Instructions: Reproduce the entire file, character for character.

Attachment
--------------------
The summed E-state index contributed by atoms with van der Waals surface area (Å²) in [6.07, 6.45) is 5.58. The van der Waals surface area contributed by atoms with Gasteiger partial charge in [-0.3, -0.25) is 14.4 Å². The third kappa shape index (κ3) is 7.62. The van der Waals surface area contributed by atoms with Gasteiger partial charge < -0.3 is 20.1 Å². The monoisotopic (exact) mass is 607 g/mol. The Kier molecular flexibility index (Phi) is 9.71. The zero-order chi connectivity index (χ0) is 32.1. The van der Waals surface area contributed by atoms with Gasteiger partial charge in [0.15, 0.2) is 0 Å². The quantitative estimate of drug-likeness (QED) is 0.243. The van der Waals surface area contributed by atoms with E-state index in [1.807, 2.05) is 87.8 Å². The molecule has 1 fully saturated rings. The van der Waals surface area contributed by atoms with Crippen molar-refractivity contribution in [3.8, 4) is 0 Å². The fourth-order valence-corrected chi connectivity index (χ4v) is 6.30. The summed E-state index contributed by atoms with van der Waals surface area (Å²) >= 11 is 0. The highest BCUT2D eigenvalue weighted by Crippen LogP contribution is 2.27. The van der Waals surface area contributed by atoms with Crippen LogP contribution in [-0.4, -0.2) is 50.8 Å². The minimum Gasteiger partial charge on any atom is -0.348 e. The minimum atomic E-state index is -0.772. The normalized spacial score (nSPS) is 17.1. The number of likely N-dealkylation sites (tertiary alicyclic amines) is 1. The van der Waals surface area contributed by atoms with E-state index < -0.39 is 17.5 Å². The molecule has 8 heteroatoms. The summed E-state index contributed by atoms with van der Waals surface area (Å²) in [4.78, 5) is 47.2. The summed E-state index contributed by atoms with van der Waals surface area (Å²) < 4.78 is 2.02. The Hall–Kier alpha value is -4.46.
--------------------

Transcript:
The summed E-state index contributed by atoms with van der Waals surface area (Å²) in [6.07, 6.45) is 5.58. The van der Waals surface area contributed by atoms with Gasteiger partial charge in [-0.3, -0.25) is 14.4 Å². The third kappa shape index (κ3) is 7.62. The van der Waals surface area contributed by atoms with Gasteiger partial charge < -0.3 is 20.1 Å². The monoisotopic (exact) mass is 607 g/mol. The Kier molecular flexibility index (Phi) is 9.71. The zero-order chi connectivity index (χ0) is 32.1. The van der Waals surface area contributed by atoms with Gasteiger partial charge in [0.15, 0.2) is 0 Å². The quantitative estimate of drug-likeness (QED) is 0.243. The van der Waals surface area contributed by atoms with E-state index in [1.807, 2.05) is 87.8 Å². The molecule has 1 fully saturated rings. The van der Waals surface area contributed by atoms with Crippen molar-refractivity contribution in [3.8, 4) is 0 Å². The fourth-order valence-corrected chi connectivity index (χ4v) is 6.30. The summed E-state index contributed by atoms with van der Waals surface area (Å²) >= 11 is 0. The highest BCUT2D eigenvalue weighted by Crippen LogP contribution is 2.27. The van der Waals surface area contributed by atoms with Crippen LogP contribution in [-0.4, -0.2) is 50.8 Å². The minimum Gasteiger partial charge on any atom is -0.348 e. The minimum atomic E-state index is -0.772. The normalized spacial score (nSPS) is 17.1. The number of likely N-dealkylation sites (tertiary alicyclic amines) is 1. The van der Waals surface area contributed by atoms with E-state index < -0.39 is 17.5 Å². The molecule has 8 heteroatoms. The summed E-state index contributed by atoms with van der Waals surface area (Å²) in [4.78, 5) is 47.2. The summed E-state index contributed by atoms with van der Waals surface area (Å²) < 4.78 is 2.02. The Hall–Kier alpha value is -4.46.